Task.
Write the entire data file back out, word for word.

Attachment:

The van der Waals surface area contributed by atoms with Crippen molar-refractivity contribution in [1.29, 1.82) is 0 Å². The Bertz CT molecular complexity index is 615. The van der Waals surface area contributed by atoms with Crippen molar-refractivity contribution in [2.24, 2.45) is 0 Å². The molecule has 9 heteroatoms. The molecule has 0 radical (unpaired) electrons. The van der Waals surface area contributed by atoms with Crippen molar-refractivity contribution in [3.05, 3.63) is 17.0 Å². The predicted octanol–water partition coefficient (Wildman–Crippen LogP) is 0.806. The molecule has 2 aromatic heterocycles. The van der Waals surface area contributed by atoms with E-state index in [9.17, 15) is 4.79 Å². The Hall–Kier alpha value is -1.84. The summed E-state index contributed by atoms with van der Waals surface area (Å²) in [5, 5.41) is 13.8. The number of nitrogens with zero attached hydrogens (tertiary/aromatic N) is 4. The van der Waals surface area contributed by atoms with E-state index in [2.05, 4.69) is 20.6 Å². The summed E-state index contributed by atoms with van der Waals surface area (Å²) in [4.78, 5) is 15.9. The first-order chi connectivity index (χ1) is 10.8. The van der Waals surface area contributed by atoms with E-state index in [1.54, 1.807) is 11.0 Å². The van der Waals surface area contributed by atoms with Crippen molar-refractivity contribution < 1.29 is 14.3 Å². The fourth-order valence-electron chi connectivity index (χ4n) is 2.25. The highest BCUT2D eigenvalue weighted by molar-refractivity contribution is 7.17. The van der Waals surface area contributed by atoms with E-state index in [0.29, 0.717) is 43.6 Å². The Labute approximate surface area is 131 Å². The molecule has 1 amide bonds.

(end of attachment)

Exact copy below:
The van der Waals surface area contributed by atoms with Crippen molar-refractivity contribution in [1.29, 1.82) is 0 Å². The Bertz CT molecular complexity index is 615. The van der Waals surface area contributed by atoms with Crippen molar-refractivity contribution in [2.24, 2.45) is 0 Å². The molecule has 9 heteroatoms. The molecule has 0 radical (unpaired) electrons. The van der Waals surface area contributed by atoms with Crippen molar-refractivity contribution in [3.05, 3.63) is 17.0 Å². The predicted octanol–water partition coefficient (Wildman–Crippen LogP) is 0.806. The molecule has 2 aromatic heterocycles. The van der Waals surface area contributed by atoms with E-state index in [9.17, 15) is 4.79 Å². The Hall–Kier alpha value is -1.84. The summed E-state index contributed by atoms with van der Waals surface area (Å²) in [5, 5.41) is 13.8. The number of nitrogens with zero attached hydrogens (tertiary/aromatic N) is 4. The van der Waals surface area contributed by atoms with E-state index in [2.05, 4.69) is 20.6 Å². The summed E-state index contributed by atoms with van der Waals surface area (Å²) in [4.78, 5) is 15.9. The first-order chi connectivity index (χ1) is 10.8. The van der Waals surface area contributed by atoms with E-state index in [1.54, 1.807) is 11.0 Å². The van der Waals surface area contributed by atoms with Crippen molar-refractivity contribution < 1.29 is 14.3 Å². The fourth-order valence-electron chi connectivity index (χ4n) is 2.25. The highest BCUT2D eigenvalue weighted by molar-refractivity contribution is 7.17. The van der Waals surface area contributed by atoms with E-state index in [0.29, 0.717) is 43.6 Å². The Labute approximate surface area is 131 Å². The molecule has 1 amide bonds.